CLOVERPORT. Ky., Feb. 8. An earth
quake shock occurred here about 8:4o
o'clock tonight. No damage was done.
Xeiv Kind of Shake for Indiana.
EVANSVILLE, Ind.. Feb. 8. Earth
quake shocks were reported throughout
Indiana, as well as here about 6:30 to
night. At Baptisttown some of the col
ored, people fell to their knees In prayer
drulng their fright.
GREEN CASTLE, Ind.. Feb. 8. Earth
nnnVf. shnrka caused some excitement
here about 6:30 tonight, but no damage
was aone.
TERRE HAUTE. Ind.. Feb. 8. Doors
and windows .were shaken here at about
6:30 o'clock this evening by a slight earth
quake shock.
Xew Vne May Be Made of Xevr York
Artificial Watervrny.
ALBANY, tf. Y.. Feb. 8. Tfio question
of the possibility of practically ceding a.
small portion of the trie canal to the
United States Government tor ship canal
purposes, in spite of the prohibition of
the state legislation, la answered in the
afflrmaUva by Attorney-General Cun
neen In an open letter forwarded to Ma
jor Thomas W. Symons, head of the
United States Engineer Corps for the
Buffalo District. The quesUon arises in
connection with the plan of constructing
a deep ship canal from the headwaters of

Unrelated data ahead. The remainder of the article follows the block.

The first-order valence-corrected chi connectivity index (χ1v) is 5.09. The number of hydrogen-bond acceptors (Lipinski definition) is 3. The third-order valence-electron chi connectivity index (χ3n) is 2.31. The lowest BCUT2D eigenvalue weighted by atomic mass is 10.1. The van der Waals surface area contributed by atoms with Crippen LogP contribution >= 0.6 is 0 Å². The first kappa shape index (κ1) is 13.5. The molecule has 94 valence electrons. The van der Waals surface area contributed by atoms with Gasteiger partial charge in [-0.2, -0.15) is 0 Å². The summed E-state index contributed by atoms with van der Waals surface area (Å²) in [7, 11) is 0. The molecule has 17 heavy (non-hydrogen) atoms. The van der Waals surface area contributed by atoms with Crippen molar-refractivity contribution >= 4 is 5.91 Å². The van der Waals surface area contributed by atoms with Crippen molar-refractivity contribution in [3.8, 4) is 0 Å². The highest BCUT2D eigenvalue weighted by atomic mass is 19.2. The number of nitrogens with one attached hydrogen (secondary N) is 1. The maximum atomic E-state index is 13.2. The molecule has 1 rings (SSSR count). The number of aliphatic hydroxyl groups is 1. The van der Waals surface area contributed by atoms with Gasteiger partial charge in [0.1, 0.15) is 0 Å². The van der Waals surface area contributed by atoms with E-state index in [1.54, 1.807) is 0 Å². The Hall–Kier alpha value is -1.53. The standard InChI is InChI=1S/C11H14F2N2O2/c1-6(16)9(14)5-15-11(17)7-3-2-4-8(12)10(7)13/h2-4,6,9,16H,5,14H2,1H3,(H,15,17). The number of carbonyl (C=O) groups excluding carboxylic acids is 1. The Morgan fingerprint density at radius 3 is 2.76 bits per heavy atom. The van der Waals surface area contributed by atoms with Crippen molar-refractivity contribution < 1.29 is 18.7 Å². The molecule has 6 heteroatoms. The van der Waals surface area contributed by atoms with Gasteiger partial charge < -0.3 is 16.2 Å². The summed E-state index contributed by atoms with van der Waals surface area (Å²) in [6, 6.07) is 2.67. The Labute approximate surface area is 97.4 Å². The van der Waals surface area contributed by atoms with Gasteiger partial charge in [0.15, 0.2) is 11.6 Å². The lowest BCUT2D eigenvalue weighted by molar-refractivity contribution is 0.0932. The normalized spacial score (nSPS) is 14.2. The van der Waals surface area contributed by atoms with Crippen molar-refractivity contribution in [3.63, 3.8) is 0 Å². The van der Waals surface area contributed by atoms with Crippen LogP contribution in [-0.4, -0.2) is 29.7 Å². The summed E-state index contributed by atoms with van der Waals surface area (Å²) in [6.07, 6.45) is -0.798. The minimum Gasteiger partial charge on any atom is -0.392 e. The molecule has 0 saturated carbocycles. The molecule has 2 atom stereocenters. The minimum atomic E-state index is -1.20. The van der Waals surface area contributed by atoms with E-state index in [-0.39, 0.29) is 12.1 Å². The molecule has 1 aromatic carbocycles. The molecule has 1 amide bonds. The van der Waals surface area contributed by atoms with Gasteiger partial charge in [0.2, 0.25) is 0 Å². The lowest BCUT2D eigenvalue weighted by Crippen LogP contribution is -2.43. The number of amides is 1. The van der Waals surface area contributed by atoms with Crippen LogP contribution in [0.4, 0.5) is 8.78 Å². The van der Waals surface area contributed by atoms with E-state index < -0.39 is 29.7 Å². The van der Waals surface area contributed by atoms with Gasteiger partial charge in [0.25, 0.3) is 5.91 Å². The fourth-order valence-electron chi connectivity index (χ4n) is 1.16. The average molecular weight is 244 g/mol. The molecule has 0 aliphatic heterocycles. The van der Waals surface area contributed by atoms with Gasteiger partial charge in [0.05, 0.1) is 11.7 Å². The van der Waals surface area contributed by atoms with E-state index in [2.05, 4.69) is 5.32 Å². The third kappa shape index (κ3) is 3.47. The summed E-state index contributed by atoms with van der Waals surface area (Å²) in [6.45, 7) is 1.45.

Niagara River to the navigable parts far
ther down stream. The letter clears away
many obstacles that appeared to be In
surmountable, and, assures the saving of
both money and ume.
Wording of Venezuelan
Italy Seeks to Introduce
Other Matters.
Possibility That Uunlllcd Claimants
31ny Heip Venezuela Par the Ex
pense of Trial Before The
Hague TrlbunaL
WASHINGTON, Eeb. S. The representa
tives of the allies here are busily engaged
in the preparation of the protocol which
they are to sign with Mr. Bowen. Ven
ezuela's representative, for reference to
The Hague of the question whether tho
blockading powers shall be entitled to
preferential treatment In the settlement
of their claims. The blockade will bo
raised when tho protocols are signed.
They are In constant communication with
their governments on this subject, and
are anxious to cover every detail which
should be comprised In an Instrument of
this character. Mr. Bowen also Is anx
ious that the protocols shall be Identical,
so far as this may be practicable, and he'